The slope begins to steepen as you come out of the trees and start to enjoy an impressive undergrowth of wild rose bushes.  The final hike to the summit was uneventful except for premature excitement from several false summits.  Once on the peak, we each enjoyed a delightful Cheeseburger.  SirloinOfBeef and I enjoyed a Bison Cheesebuger on a whole wheat bun topped with Grey Poupon Mustard (but of course) and Ketchup.  Farting wonder partaked of a MicroCheeseburger and was eying the Bison Cheeseburgers lustfully.

 

 

 

 

 

 

The trip down was highlighted by a decision to eschew the faint trail back to Dog Lake.  Instead we began to head North East in an attempt to cut across towards the trail instead of back tracking.  By doing this we were able to stay off trail for the majority of the trip back.  We hooked up with Big Water Trail and then finished our loop by taking the Little Water Trail.

Little Water Peak-SirloinofBeef, Farting Wonder and Wimpy

July 17, 2008 at 10:22 am Leave a comment

A Family Hike – Willow “Heights”

Well, according to the USGS, Willow Heights is a summit. It is located in the Wasatch Mountains of Utah (good sign) about halfway up Big Cottonwood Canyon. But if you look on a topo map it’s right next to a lake (that’s a summit?)

The trailhead to Willow Heights is not easy to find. Travelling up the canyon, it’s just a few hundred yards past Silver Fork, on the north side of the road – but there’s no sign and no parking lot. The trailhead is marked by a large, labelled stone.

The Trailhead

The trail winds through aspen trees for almost a mile. Every wildflower imaginable seemed to be blooming.

In an Aspen Grove

After about a mile the trees gave way to a large meadow. From here we got beautiful views of the mountains on the other side of Big Cottonwood Canyon. We wandered a bit further to the small lake, found a “high” point near the lake and sat down for some Cheeseburgers.

Honeycomb Cliffs

We weren’t able to find a USGS marker anywhere. I would guess that one was placed here at some point – maybe it’s overgrown or we just didn’t find it. The hike is highly recommended for families. It’s short, beautiful, interesting and leads to a Cheeseburgerable event.

Willow “Heights” – dinoboy, BarBarJinks, MadeMarion, sirloinofbeef

July 16, 2008 at 6:30 am 1 comment

Davenport Hill Redux July 13, 2008-the 10K Trifecta

The day started early with a 5 AM pickup at SirloinOfBeef’s house.  We then moved on to pick up FlyingElvis, who was in possession of the necessary Cheeseburgers for our day of bagging summits.   Little did we sense the impending bout of ‘SleepingElvis Deja Vu’.   Upon arriving at Graceland, we noticed that while the porch light was on, the rest of the house was strangely dark.  After repeatedly ringing the doorbell and knocking we resorted to multiple phone calls to Graceland and to the Elvis cell phone.   As I became increasingly agitated by the possibility that we wouldn’t have the all important Cheeseburgers, SirloinOfBeef proudly admitted that he had packed 2 emergency Cheeseburgers.  Is FlyingElvis getting a reputation? Recognizing the futility of further attempts at waking NarcolepticElvis, we hit the road.  Upon realizing that we only had two Cheeseburgers and had the possibility of needing four, we decided to call DeadtotheWorldElvis one last time.  Again no answer, but we decided to leave a message intimating that we had no Cheeseburgers and nothing was open where we could buy a Cheeseburger.  Eventually we recieved a call back from NowIAmAwakeElvis, who promised to meet us at the trail head ASAP.  After a 20 minute wait at the Trail Head, IgnoreAllSpeedLimitsElvis arrived.  We quickly set off on our fourth attempt to find Davenport Hill armed with 8 Cheeseburgers.   From previous attempts we were able to avoid some of our earlier mistakes and head directly towards Davenport Hill.  Oddly as we neared Davenport Hill, SirloinOfBeef eschewed the trail and started bushwacking up a steep rocky slope. ShatteredPelvis and I were both struck by the fact that in each of the failed earlier attempts,  a similar decision had led to arriving on the ridgeline no where near Davenport Hill.  Oh well, what is the worse that could happen?  The necessity of a fifth attempt?  Anyway as we reached the ridgeline a decision was made to hike to the west and thus allow FlyingPelvis to bag Flagstaff Mountain and for all of us to bag North Flagstaff Mountain.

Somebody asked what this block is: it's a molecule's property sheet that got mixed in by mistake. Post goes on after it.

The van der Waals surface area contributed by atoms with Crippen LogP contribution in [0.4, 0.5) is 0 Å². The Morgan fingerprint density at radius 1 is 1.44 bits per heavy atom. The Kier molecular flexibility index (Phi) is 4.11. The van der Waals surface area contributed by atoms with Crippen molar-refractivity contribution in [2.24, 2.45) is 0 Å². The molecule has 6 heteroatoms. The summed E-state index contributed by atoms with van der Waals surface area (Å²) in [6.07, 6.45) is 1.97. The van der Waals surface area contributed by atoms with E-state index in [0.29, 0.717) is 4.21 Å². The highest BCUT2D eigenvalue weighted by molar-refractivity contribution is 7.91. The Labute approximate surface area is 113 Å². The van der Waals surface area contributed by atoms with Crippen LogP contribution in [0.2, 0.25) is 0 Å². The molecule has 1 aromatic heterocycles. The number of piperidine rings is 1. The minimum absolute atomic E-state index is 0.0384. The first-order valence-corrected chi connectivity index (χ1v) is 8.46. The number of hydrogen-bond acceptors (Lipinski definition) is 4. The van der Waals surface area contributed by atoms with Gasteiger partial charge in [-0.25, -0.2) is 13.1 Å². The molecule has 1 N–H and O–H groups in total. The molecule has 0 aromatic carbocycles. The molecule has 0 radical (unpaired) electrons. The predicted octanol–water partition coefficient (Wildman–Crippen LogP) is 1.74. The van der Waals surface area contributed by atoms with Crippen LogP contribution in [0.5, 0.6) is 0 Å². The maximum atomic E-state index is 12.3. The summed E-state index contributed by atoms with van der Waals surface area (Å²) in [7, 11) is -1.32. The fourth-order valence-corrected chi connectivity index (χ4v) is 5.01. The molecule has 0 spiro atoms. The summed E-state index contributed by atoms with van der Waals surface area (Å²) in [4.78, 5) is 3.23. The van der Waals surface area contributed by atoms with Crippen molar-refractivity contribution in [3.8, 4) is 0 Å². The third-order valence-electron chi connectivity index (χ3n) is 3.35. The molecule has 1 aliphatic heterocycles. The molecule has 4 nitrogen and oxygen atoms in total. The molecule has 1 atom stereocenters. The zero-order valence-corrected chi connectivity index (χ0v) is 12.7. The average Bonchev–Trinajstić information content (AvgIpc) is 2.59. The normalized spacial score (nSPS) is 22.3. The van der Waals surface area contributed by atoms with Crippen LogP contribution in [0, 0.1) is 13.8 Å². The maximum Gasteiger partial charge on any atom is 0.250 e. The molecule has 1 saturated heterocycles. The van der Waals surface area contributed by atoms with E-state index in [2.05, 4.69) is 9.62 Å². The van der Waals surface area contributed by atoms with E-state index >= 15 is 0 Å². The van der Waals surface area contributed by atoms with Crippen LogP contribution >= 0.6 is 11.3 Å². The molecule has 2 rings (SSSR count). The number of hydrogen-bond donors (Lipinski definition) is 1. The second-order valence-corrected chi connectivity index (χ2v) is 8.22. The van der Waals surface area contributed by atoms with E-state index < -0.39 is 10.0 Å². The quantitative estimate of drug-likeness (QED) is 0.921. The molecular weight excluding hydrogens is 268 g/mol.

Cheeseburger on a Stick

After successful summits of both peaks, we turned out attention to the infamous Davenport Hill.  Utilizying our earlier experience of having climbed every peak or bump on the ridgeline (except for Davenport Hill), we were able to hike directly to the peak where we all enjoyed yet another tasty Cheeseburger.  This completed an impressive Trifecta of >10,000 foot peaks for BetterLateThanNeverElvis.  Congratulations to all on the successful completion of the mighty Davenport Hill.

North Flagstaff Mountain 10,561-FlyingElvis, SirloinOfBeef and Wimpy

Flagstaff Mountain 10,427-FlyingElvis

Davenport Hill 10,026-FlyingElvis, SirloinOfBeef and Wimpy

July 14, 2008 at 1:15 pm 5 comments

Pirates of the Caribbean: Curse of the Banana Daquirrrrrri

A pirate walks into a bar with a ship’s wheel in his pants.

The bartender asks “What’s that ship’s wheel doing in your pants?”

The pirate replies “Arrrgh, it be driving me nuts!”

During our family trip to the US Virgin Islands we had already summited two peaks on St. John. We were staying on St. Thomas (here) but hadn’t found a peak to summit yet. Before going on a planned visit to Coral World we decided to ascend, by car, the high point of the island, Mountain Top. A windy road leads right to the summit – which is occupied by a couple thousand signs proclaiming Mountain Top as the birthplace of the banana daiquiri. Very subtle.

World Famous?

Before venturing into the bar for a WORLD-FAMOUS banana daiquiri, we enjoyed Summit Cheeseburgers in the parking lot marking the summit of Mountain Top.

The Money Shot

As we made our way to the WORLD-FAMOUS banana daiquiris we were shepherded past countless tourist trinket shops. T-shirts, shot glasses, shells glued to pieces of wood, and plastic bananas were all available. We enjoyed WORLD-FAMOUS banana daiquiris that appeared to be piped from a large vat to a bar with a tremendous view of the US and British Virgin Islands. Nice. We had company in the form of a number of pirates and piratesses.

Cheeseburger-loving Piratess

Good views, good burgers, good fun.

Mountain Top, St. Thomas, USVI – GroovyDad, GroovyMom, GroovyGirl, MadeMarion, BarBarJinks, sirloinofbeef

July 12, 2008 at 8:50 am 1 comment

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The Mission

To encourage, enable, and document the consumption of a Cheeseburger on every summit on earth.